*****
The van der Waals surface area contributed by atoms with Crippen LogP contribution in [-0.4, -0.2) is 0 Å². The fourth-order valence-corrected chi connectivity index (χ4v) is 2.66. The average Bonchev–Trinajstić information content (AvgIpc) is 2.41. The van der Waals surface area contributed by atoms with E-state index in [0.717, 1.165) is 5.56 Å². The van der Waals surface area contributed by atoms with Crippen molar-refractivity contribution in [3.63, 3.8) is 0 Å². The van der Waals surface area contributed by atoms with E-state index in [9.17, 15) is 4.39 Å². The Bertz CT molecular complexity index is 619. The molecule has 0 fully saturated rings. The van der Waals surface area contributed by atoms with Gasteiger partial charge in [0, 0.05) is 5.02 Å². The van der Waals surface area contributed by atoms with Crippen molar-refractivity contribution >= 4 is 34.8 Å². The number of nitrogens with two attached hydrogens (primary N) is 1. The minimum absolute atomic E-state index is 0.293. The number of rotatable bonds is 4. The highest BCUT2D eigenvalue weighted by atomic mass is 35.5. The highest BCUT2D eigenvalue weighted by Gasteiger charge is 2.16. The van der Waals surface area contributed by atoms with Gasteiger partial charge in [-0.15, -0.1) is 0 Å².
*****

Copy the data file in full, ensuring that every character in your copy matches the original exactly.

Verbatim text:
The van der Waals surface area contributed by atoms with Crippen LogP contribution in [-0.4, -0.2) is 0 Å². The fourth-order valence-corrected chi connectivity index (χ4v) is 2.66. The average Bonchev–Trinajstić information content (AvgIpc) is 2.41. The van der Waals surface area contributed by atoms with E-state index in [0.717, 1.165) is 5.56 Å². The van der Waals surface area contributed by atoms with Crippen molar-refractivity contribution in [3.63, 3.8) is 0 Å². The van der Waals surface area contributed by atoms with E-state index in [9.17, 15) is 4.39 Å². The Bertz CT molecular complexity index is 619. The molecule has 0 fully saturated rings. The van der Waals surface area contributed by atoms with Gasteiger partial charge in [0, 0.05) is 5.02 Å². The van der Waals surface area contributed by atoms with Crippen molar-refractivity contribution >= 4 is 34.8 Å². The number of nitrogens with two attached hydrogens (primary N) is 1. The minimum absolute atomic E-state index is 0.293. The number of rotatable bonds is 4. The highest BCUT2D eigenvalue weighted by atomic mass is 35.5. The highest BCUT2D eigenvalue weighted by Gasteiger charge is 2.16. The van der Waals surface area contributed by atoms with Gasteiger partial charge in [-0.15, -0.1) is 0 Å².